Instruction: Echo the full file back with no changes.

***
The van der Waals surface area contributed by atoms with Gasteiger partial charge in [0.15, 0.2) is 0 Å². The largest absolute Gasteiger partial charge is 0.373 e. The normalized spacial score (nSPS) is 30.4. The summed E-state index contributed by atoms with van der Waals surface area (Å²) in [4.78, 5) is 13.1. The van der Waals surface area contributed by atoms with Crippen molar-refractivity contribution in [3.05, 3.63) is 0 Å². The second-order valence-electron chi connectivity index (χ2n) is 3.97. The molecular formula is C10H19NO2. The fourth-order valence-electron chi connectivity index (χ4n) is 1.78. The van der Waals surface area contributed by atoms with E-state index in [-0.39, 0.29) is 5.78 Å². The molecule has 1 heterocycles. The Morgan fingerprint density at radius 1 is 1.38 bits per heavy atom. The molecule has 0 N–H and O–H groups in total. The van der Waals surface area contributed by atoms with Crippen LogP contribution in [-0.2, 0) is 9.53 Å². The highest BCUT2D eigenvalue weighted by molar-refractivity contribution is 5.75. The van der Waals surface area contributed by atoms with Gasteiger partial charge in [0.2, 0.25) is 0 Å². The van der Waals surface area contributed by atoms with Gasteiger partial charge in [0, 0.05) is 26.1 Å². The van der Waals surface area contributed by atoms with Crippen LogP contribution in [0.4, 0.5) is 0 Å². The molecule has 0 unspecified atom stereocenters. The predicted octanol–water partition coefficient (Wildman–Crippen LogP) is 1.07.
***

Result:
The van der Waals surface area contributed by atoms with Gasteiger partial charge in [0.15, 0.2) is 0 Å². The largest absolute Gasteiger partial charge is 0.373 e. The normalized spacial score (nSPS) is 30.4. The summed E-state index contributed by atoms with van der Waals surface area (Å²) in [4.78, 5) is 13.1. The van der Waals surface area contributed by atoms with Crippen molar-refractivity contribution in [3.05, 3.63) is 0 Å². The second-order valence-electron chi connectivity index (χ2n) is 3.97. The molecular formula is C10H19NO2. The fourth-order valence-electron chi connectivity index (χ4n) is 1.78. The van der Waals surface area contributed by atoms with E-state index in [-0.39, 0.29) is 5.78 Å². The molecule has 1 heterocycles. The Morgan fingerprint density at radius 1 is 1.38 bits per heavy atom. The molecule has 0 N–H and O–H groups in total. The van der Waals surface area contributed by atoms with Crippen LogP contribution in [-0.2, 0) is 9.53 Å². The highest BCUT2D eigenvalue weighted by molar-refractivity contribution is 5.75. The van der Waals surface area contributed by atoms with Gasteiger partial charge in [0.2, 0.25) is 0 Å². The van der Waals surface area contributed by atoms with Gasteiger partial charge in [0, 0.05) is 26.1 Å². The van der Waals surface area contributed by atoms with Crippen LogP contribution in [0.4, 0.5) is 0 Å². The molecule has 0 unspecified atom stereocenters. The predicted octanol–water partition coefficient (Wildman–Crippen LogP) is 1.07.